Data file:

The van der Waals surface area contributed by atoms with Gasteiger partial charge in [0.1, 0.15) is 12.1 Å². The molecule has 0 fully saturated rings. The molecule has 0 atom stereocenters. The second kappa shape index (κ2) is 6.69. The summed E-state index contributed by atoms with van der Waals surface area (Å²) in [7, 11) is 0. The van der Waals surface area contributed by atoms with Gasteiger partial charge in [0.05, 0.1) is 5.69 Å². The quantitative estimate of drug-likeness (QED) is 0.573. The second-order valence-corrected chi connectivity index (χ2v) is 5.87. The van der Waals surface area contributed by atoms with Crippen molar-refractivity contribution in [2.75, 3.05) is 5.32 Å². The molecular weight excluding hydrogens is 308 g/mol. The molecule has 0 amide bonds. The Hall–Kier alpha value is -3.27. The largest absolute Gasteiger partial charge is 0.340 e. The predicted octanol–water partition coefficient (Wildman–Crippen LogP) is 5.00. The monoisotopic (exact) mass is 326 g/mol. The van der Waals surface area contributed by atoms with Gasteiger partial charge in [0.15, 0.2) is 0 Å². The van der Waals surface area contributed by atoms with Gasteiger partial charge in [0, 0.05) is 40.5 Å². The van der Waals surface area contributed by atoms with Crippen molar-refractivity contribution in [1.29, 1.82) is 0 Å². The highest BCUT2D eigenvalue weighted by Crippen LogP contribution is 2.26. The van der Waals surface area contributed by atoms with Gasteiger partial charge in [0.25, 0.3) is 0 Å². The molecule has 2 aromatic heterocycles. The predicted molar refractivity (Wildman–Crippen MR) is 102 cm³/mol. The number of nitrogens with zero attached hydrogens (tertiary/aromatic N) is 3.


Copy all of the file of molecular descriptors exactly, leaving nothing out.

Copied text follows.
The van der Waals surface area contributed by atoms with Gasteiger partial charge in [0.1, 0.15) is 12.1 Å². The molecule has 0 fully saturated rings. The molecule has 0 atom stereocenters. The second kappa shape index (κ2) is 6.69. The summed E-state index contributed by atoms with van der Waals surface area (Å²) in [7, 11) is 0. The van der Waals surface area contributed by atoms with Gasteiger partial charge in [0.05, 0.1) is 5.69 Å². The quantitative estimate of drug-likeness (QED) is 0.573. The second-order valence-corrected chi connectivity index (χ2v) is 5.87. The van der Waals surface area contributed by atoms with Crippen molar-refractivity contribution in [2.75, 3.05) is 5.32 Å². The molecular weight excluding hydrogens is 308 g/mol. The molecule has 0 amide bonds. The Hall–Kier alpha value is -3.27. The largest absolute Gasteiger partial charge is 0.340 e. The predicted octanol–water partition coefficient (Wildman–Crippen LogP) is 5.00. The monoisotopic (exact) mass is 326 g/mol. The van der Waals surface area contributed by atoms with Gasteiger partial charge in [0.15, 0.2) is 0 Å². The van der Waals surface area contributed by atoms with Gasteiger partial charge in [0, 0.05) is 40.5 Å². The van der Waals surface area contributed by atoms with Crippen molar-refractivity contribution in [1.29, 1.82) is 0 Å². The highest BCUT2D eigenvalue weighted by Crippen LogP contribution is 2.26. The van der Waals surface area contributed by atoms with Gasteiger partial charge in [0.25, 0.3) is 0 Å². The molecule has 2 aromatic heterocycles. The predicted molar refractivity (Wildman–Crippen MR) is 102 cm³/mol. The number of nitrogens with zero attached hydrogens (tertiary/aromatic N) is 3.